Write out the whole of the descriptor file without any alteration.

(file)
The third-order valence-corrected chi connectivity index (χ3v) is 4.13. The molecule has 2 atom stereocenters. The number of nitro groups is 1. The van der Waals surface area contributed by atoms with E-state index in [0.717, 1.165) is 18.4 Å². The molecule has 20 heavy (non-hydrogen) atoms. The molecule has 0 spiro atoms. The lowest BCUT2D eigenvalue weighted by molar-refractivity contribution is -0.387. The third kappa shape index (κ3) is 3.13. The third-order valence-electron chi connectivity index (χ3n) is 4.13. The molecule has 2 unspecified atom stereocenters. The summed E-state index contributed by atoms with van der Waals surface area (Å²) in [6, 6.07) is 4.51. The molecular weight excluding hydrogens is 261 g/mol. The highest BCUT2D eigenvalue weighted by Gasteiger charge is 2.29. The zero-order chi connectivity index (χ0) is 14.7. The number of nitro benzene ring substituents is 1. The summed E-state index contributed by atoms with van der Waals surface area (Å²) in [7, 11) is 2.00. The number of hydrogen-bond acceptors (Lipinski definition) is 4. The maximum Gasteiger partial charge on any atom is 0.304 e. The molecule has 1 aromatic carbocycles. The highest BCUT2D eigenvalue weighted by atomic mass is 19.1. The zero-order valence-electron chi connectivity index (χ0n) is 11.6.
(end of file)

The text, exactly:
The third-order valence-corrected chi connectivity index (χ3v) is 4.13. The molecule has 2 atom stereocenters. The number of nitro groups is 1. The van der Waals surface area contributed by atoms with E-state index in [0.717, 1.165) is 18.4 Å². The molecule has 20 heavy (non-hydrogen) atoms. The molecule has 0 spiro atoms. The lowest BCUT2D eigenvalue weighted by molar-refractivity contribution is -0.387. The third kappa shape index (κ3) is 3.13. The third-order valence-electron chi connectivity index (χ3n) is 4.13. The molecule has 2 unspecified atom stereocenters. The summed E-state index contributed by atoms with van der Waals surface area (Å²) in [6, 6.07) is 4.51. The molecular weight excluding hydrogens is 261 g/mol. The highest BCUT2D eigenvalue weighted by Gasteiger charge is 2.29. The zero-order chi connectivity index (χ0) is 14.7. The number of nitro benzene ring substituents is 1. The summed E-state index contributed by atoms with van der Waals surface area (Å²) in [7, 11) is 2.00. The number of hydrogen-bond acceptors (Lipinski definition) is 4. The maximum Gasteiger partial charge on any atom is 0.304 e. The molecule has 1 aromatic carbocycles. The highest BCUT2D eigenvalue weighted by atomic mass is 19.1. The zero-order valence-electron chi connectivity index (χ0n) is 11.6.